OCEAN VIEW, HAWAII >> A thin layer of fine white dust could be seen covering Genesis Enos’ Ford pickup truck when he pulled up to the Ocean View Post Office around midday Thursday.
Enos lives on a 3-acre lot in Hawaiian Ranchos in lower Ocean View and owns another 3 acres in the upper section of the rural subdivision, which lies about 50 miles south of the summit of Kilauea Volcano.
“I woke up one morning, and it was like somebody had put baby powder all over my truck,” he said. “You could taste the sulfur dioxide in the air. And to think I was breathing that while I was sleeping.’”
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The 4,500 residents of the expansive Ocean View community, which is carved into old lava flows from Mauna Loa, have been suffering some of the worst of the vog and ashfall from the Kilauea eruption that began May 3. Noxious fumes have been billowing from fissures in the lower East Rift Zone in Puna, while daily explosions at the summit have been shooting ash up to 30,000 feet into the atmosphere.
The new vents have been producing 20,000 tons of sulfur dioxide a day, more than four times the amount coming from the summit’s Halemaumau lava lake in April, according to Tina Neal, scientist-in-charge of the U.S. Geological Survey’s Hawaiian Volcano Observatory.
The largest ashfall occurred overnight May 16, and since then smaller bursts of gas and ash have been released during summit explosions.
Tradewinds have been steering the sulfur dioxide, ash particles and other pollutants offshore of Puna, but even then, ominous clouds of white and gray volcanic emissions have been drifting south toward Pahala and Ocean View in Kau. On light-wind days, the heavy, gray haze obscures the rugged landscape and ocean views that gave the area its name.
Enos, 64, recalled another morning when he awoke to blue skies only to watch “a beautiful silver plume overtake the view.” On another occasion, when he was driving through the Kau Desert past Hawai‘i Volcanoes National Park on his way back from Hilo, a “white, dry rain” began to fall.
“It was kind of spooky. The visibility was only 20 feet,” he said. “I put on my mask. That was an experience. I had to put a new air filter in my truck the next day.”
Hawaii County Civil Defense, the Hawaiian Volcano Observatory and the state Department of Health have been issuing daily warnings about the risk of volcanic emissions, which can cause eye and throat irritation, headaches, coughing, breathing difficulty and increased susceptibility to respiratory ailments.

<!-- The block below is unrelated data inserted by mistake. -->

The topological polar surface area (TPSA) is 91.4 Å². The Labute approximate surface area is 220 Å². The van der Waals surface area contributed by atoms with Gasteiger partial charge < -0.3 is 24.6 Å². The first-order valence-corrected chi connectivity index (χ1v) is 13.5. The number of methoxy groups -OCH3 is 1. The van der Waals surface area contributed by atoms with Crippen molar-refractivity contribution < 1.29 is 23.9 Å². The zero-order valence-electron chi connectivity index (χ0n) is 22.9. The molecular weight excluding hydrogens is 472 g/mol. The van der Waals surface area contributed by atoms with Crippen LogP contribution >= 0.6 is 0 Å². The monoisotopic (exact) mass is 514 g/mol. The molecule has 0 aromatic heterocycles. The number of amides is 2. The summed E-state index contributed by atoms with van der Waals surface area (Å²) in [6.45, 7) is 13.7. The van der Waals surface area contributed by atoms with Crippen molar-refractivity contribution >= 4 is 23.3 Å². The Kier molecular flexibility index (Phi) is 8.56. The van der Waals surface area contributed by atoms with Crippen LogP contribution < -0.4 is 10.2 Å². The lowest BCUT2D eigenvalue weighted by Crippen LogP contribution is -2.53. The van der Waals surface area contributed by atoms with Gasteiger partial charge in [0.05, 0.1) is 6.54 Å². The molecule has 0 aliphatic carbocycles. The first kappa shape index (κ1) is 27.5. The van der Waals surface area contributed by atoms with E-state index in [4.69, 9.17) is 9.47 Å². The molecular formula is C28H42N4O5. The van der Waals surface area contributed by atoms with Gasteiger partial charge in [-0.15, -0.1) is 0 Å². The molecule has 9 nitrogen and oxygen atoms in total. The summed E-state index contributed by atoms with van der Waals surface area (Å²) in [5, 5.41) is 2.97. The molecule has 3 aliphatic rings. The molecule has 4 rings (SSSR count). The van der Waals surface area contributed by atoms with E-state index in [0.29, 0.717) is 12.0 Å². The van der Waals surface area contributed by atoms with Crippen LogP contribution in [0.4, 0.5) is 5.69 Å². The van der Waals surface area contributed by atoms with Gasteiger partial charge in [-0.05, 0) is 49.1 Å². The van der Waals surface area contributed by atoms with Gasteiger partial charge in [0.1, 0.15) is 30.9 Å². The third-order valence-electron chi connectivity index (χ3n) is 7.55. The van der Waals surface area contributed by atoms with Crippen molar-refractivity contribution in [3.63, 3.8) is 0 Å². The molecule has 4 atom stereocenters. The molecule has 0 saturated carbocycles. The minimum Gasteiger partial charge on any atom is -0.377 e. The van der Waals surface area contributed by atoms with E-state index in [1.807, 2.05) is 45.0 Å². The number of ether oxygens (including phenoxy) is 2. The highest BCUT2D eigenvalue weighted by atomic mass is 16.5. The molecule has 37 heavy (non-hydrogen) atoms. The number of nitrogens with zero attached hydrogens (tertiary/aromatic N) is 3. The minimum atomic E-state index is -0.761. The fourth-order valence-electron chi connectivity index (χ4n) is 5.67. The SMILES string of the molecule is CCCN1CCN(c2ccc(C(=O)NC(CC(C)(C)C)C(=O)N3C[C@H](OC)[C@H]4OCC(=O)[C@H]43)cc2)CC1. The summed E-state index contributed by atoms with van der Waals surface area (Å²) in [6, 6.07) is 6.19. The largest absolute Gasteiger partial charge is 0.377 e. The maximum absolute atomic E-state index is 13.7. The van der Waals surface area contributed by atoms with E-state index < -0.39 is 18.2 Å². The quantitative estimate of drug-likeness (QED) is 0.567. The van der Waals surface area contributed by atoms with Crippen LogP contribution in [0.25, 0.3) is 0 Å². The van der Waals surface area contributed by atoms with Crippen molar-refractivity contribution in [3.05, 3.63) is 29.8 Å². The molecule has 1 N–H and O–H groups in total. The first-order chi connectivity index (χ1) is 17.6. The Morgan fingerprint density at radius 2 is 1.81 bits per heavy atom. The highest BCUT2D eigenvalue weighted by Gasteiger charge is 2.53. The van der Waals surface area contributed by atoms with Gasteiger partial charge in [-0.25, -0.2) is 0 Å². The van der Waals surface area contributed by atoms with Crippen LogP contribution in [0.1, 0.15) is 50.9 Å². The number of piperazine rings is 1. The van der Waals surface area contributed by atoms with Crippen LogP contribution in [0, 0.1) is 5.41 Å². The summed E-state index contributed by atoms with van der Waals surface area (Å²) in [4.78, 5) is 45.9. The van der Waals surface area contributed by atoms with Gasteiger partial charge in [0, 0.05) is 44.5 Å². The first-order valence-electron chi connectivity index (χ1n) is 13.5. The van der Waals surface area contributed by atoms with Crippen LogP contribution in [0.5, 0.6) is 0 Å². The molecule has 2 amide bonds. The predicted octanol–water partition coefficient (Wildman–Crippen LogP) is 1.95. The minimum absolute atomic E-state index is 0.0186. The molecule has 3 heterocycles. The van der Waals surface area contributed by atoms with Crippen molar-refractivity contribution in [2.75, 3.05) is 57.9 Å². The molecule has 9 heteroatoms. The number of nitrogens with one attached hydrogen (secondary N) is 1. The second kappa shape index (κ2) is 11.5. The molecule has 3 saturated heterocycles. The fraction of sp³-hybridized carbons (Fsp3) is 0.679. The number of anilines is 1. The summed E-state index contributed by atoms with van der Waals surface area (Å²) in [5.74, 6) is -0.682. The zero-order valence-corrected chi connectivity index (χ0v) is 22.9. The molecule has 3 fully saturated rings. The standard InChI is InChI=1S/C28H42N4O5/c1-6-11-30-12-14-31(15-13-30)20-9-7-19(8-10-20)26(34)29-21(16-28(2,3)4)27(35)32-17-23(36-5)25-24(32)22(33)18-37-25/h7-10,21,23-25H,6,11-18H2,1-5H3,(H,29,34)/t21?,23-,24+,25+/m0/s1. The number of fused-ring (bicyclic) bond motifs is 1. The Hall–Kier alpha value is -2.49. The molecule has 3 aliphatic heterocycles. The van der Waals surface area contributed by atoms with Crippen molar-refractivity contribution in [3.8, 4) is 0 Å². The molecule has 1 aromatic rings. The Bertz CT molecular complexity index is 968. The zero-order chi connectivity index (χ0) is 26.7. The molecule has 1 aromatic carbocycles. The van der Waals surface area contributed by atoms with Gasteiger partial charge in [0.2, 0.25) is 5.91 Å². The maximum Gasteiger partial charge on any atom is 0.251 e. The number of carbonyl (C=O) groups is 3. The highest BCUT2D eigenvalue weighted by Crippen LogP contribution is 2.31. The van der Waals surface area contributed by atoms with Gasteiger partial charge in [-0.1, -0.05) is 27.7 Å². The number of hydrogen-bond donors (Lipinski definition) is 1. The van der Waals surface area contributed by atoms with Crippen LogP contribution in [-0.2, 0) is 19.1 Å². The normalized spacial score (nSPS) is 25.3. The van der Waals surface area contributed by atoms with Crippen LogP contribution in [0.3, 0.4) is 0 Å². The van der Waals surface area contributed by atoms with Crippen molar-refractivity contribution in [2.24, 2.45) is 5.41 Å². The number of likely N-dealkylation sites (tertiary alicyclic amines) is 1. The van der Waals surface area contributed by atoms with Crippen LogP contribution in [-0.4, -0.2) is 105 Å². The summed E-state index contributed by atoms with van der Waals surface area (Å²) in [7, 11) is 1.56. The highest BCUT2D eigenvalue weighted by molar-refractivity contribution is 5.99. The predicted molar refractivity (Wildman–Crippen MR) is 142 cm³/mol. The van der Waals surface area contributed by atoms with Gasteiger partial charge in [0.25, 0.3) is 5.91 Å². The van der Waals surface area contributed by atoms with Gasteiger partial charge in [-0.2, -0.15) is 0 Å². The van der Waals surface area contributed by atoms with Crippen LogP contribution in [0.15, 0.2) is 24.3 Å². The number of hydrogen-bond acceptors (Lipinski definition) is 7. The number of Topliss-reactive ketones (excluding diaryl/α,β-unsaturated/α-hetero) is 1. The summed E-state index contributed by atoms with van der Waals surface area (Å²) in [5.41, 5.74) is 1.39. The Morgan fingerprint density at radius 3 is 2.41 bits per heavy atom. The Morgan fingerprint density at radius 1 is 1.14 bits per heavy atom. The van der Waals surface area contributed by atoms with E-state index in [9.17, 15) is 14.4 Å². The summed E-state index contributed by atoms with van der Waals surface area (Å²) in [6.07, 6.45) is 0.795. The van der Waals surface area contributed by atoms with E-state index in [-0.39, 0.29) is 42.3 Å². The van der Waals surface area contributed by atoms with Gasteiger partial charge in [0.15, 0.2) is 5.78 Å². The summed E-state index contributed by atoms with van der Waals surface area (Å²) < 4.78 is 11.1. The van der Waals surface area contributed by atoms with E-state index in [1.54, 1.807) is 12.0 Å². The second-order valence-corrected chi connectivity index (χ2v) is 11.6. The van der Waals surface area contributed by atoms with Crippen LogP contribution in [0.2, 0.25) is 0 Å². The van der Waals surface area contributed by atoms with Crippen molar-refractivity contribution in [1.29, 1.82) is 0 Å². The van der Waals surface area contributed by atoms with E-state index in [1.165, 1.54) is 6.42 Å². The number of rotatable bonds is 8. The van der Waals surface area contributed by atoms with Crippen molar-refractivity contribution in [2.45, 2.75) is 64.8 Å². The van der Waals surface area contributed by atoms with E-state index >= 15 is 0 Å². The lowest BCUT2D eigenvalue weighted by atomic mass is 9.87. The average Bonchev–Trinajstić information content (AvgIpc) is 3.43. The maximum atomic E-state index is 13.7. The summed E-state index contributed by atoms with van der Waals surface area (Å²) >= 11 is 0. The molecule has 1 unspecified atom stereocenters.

HVO reported Thursday that gases from the Puna lava flows have increased over the past two weeks, and Civil Defense advised that heavier vog is expected to expand its reach through the weekend, blanketing interior and southern regions of the island and wrapping around to Kona.
The Department of Health announced Thursday it planned to install 10 additional permanent air-quality monitoring stations to measure fine particles and sulfur dioxide levels on Hawaii island. There already are five Department of Health stations in Hilo, Mountain View, Pahala, Ocean View and Kona and two federally operated stations in Hawai‘i Volcanoes National Park.
Specific locations for the new stations have not been determined, but they likely will be set up in South Kohala and North and South Kona on the west side of the island, according to a news release. Each can cost as much as $120,000, not including installation, DOH said.
Once operational, the air-quality monitors will provide real-time data so emergency response agencies can advise residents and visitors to take appropriate precautions.
Ocean View’s air quality in the weeks since the Kilauea eruption has been the worst seen by Randy and Kathy Matteo since moving to Hawaiian Ranchos seven years ago from Pahoa, which is far closer to the lower East Rift Zone.
“We used to run 3 to 5 miles every day, but now we don’t run — no way,” said Randy Matteo, 59.